Guffey did not elaborate as to why the suggested monument wouldn’t include other famous historical legal codes, such as the Code of Hammurabi, the English Magna Carta, the Iroquois Great Law of Peace, or even the U.S. Bill of Rights, all of which have been cited by scholars, U.S. Congress, and even U.S. Presidents as deeply influential to the creation of America’s justice system. Instead, Guffey argued that the Ten Commandments were uniquely important to the construction of the U.S. Constitution and the Declaration of Independence.

“The Ten Commandments is a historical document (in this context) and it has nothing to do with religion,” he said. “It shows that these founders had great beliefs in God and the Ten Commandments and His Word and it helped them get to the point where they were. And I feel like taking that document out, if that document wasn’t there to guide them, then our Constitution wouldn’t be what it is today…But I don’t see how I could do the other two and not do that one and be truthful about it.”

Conservatives have long contended that the legal perspective of America’s Founding Fathers was almost exclusively grounded in Christianity, often arguing that the Constitution and the Declaration of Independence are supposedly inherently “Christian” documents (this despite the fact that Thomas Jefferson, the chief author of the Declaration of Independence, had complex and often deeply ambivalent views on the Bible and religion). But Guffey’s insistence that the Ten Commandments be respected as a historically influential code appears to be part of a new trend among conservatives to appeal to history when introducing explicitly Christian symbols into public spaces. Steve Green, the president of Hobby Lobby, recently developed a four-year curriculum for public high schools that casts the Bible as, among other things, a book that shaped America’s legal framework — including the Declaration of Independence. The curriculum, which has already been approved by an Oklahoma school board, would ostensibly be taught from a secular perspective, but Green said in a April 2013 speech that he hopes the course will teach students that the Bible’s impact, “whether (upon) our government, education, science, art, literature, family … has been good.”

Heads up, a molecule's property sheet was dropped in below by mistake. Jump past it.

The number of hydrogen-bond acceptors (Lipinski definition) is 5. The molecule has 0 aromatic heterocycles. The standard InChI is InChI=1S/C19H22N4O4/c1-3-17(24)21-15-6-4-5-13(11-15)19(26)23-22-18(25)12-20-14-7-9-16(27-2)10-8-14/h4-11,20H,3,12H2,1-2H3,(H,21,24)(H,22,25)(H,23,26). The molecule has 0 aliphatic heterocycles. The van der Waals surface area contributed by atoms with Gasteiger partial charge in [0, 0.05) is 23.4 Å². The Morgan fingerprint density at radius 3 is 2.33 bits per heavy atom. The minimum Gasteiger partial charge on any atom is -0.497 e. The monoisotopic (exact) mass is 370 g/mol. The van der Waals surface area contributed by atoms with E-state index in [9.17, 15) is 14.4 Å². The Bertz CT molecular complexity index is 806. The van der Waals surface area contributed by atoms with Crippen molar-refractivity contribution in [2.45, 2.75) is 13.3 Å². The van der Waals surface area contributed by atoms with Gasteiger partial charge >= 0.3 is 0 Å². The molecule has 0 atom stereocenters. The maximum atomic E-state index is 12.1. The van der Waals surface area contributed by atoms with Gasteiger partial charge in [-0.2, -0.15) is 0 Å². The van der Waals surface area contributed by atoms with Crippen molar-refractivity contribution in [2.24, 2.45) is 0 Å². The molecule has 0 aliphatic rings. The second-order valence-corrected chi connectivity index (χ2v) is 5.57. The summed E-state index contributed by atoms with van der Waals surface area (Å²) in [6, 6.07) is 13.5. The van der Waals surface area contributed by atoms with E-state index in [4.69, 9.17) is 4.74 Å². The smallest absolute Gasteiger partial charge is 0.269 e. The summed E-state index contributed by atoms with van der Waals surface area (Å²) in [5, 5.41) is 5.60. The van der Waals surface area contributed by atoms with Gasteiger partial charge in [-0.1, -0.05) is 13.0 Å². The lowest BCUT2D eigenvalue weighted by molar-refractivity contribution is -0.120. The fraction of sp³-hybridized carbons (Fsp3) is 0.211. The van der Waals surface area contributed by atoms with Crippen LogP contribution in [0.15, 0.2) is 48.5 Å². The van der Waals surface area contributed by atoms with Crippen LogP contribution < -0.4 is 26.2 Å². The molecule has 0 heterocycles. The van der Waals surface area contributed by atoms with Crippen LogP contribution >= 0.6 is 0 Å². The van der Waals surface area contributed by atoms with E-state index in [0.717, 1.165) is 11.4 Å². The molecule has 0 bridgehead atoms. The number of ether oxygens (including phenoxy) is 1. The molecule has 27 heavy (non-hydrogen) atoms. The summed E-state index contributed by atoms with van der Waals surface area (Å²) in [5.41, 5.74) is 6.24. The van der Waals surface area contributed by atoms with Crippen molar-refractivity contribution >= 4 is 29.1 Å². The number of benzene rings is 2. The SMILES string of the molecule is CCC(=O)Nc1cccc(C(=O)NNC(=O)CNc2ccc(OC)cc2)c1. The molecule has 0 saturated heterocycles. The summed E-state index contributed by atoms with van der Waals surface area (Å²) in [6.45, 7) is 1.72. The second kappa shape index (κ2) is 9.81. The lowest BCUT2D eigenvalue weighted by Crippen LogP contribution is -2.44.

Guffey expressed a similar belief when explaining the rationale behind his potential monument, telling AL.com, “They don’t teach this at school anymore.”